Long-time Manchester restaurant reinvented as a dairy bar offering fish, seafood
MANCHESTER — Restaurateur Melanie Allen said the COVID-19 pandemic convinced her to make a change she had long been considering and chose the Fourth of July weekend to unveil her reinvented eatery.
Even the name of the Gourmet Deli and Cafe at 4961 Main St. in Manchester will likely be changing.
The menu, however, has already seen a makeover.
Gone are the breakfasts and sandwiches for which Allen had become known and built a clientele.
Replacing those are fresh fish and seafood as Allen has chosen an old fashioned dairy bar for the next stage of her lifelong connection to the business.
"This is a fresh, new beginning," Allen said. "It's a little bit scary."
Her dedication to quality ingredients carries on and Allen said everything she serves is delivered fresh — never frozen — and if the first weekend is any indication, her customers have bought in.
Allen announced the new menu on Facebook on Friday and opened Saturday without knowing what to expect.
She said Saturday was steady but Sunday, "we just got obliterated."
In fact, the weekend outpaced her expectations and she had to announce an unplanned down day on Monday to restock.
"I wanted to make this change a year ago," Allen said. "With this pandemic, if I wanted my business to survive I needed to make a change to set myself apart from everybody else in this town."
Allen took advantage of being closed during the pandemic to put her changes into affect and completely rework the menu.
Allen said she didn't plan to launch the new menu on the busy holiday weekend, but after a delayed soft-serve ice cream machine slowed things down, she decided to just throw open the doors and see how it went.
"We held off on our opening for so long," Allen said. "I wasn't going to open just to make the money. There's nothing worse than going somewhere that has opened because they had to."
Allen said that to her knowledge she has the only dairy bar in Manchester. And while there are few in nearby locations, she doesn't know anybody doing fresh fish and seafood to the extent she is.
"All of our fish and seafood is coming in fresh — not frozen — breaded and fried to order," Allen said. "All of my seafood items are priced as a basket."
Allen said that means healthy portions with the new signature fries and coleslaw. Her clam strips are breaded in house and the lobster rolls contain knuckle meat with no filler meat on a brioche bun.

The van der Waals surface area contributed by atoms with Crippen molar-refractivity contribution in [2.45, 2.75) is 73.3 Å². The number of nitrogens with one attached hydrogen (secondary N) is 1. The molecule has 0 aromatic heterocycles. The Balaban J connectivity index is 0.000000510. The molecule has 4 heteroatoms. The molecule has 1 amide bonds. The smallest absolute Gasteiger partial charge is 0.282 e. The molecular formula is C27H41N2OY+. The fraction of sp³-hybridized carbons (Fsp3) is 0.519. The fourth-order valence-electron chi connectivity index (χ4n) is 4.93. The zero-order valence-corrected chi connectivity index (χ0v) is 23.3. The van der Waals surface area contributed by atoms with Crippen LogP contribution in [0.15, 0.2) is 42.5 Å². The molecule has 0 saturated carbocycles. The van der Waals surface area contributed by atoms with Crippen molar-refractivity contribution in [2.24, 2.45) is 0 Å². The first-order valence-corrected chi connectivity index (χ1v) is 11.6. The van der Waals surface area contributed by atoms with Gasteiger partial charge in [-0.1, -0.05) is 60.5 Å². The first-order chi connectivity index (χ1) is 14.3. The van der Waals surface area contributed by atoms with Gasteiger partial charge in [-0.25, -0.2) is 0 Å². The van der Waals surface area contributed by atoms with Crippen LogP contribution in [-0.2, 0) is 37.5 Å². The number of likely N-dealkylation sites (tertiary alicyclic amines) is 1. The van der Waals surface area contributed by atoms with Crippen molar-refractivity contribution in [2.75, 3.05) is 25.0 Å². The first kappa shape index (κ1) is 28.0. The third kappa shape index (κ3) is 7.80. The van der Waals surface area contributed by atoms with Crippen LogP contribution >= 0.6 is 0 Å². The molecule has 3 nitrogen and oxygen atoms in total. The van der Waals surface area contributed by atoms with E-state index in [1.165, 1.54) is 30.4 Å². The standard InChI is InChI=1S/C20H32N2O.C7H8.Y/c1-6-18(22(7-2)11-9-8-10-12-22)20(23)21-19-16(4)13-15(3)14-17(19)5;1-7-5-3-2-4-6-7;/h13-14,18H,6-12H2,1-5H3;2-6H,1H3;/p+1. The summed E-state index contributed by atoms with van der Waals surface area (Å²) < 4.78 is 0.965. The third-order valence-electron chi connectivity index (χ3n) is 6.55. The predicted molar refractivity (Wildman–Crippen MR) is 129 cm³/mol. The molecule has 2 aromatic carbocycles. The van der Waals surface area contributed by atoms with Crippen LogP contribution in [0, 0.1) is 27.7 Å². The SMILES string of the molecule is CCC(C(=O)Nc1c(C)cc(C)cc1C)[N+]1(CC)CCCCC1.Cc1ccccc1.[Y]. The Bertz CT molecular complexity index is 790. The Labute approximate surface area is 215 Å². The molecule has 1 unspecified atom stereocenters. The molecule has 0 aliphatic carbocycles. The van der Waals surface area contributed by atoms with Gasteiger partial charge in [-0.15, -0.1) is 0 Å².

Add scallops, clam strips, crab cakes and Panko-crusted flounder and you can already see the line forming.
She promises a Fresh Ipswich whole belly clams are coming soon.
Allen promised large portions for the money with seafood baskets in the $10 to $20 range.
Hamburgers, hot dogs, salads and sides are all less than $10.
Sides include Allen's special fries, thick onion rings that are beer-battered sweet Vidalia onions, mac-and-cheese, and "tater bombs." Think large tater tots filled with bacon, cheddar and chives.
Allen offers soft-serve ice cream and hard ice cream from Wilcox Ice Cream out of Arlington.
She said a friend who was one of her opening day customers came and said he was missing his usual trip to the coast for fresh seafood, but said if he closed his eyes he wouldn't know he wasn't in a clam shack next to the saltwater.
Allen said the restaurant will have a rotating menu but she will never be a dairy bar with "five columns of everything fried under the sun."
She said she wants people to taste the food three times — when you're reading the menu, when you see your food, and when you put it in your mouth.
"I go for the wow effect," Allen said. "If you miss one of those three factors I haven't done my job right."
Allen said she's owned the Gourmet Deli and Cafe for 16 years, but started working there in the mid- to late-80s.
"I've never done anything but the restaurant business," Allen said. "I've grown up in it. This is how I've raised my children."
Allen said her old website has been shut down and it and her Facebook page will be revamped soon.
The operation is a family-run business with two of her three children working with Allen.
Allen said one thing that won't change is environmentally friendly way Allen has operated for many years.
She said everything is recyclable or compostable, including the food containers and side cups so it can all go in the compost.
Allen said all employees are wearing masks and following all health guidelines.
There is outdoor seating available.
"I'm not going back to indoor seating," Allen said. "I'm going to stay strictly a take-out business."
Contact Darren Marcy at firstname.lastname@example.org or by cell at 802-681-6534.
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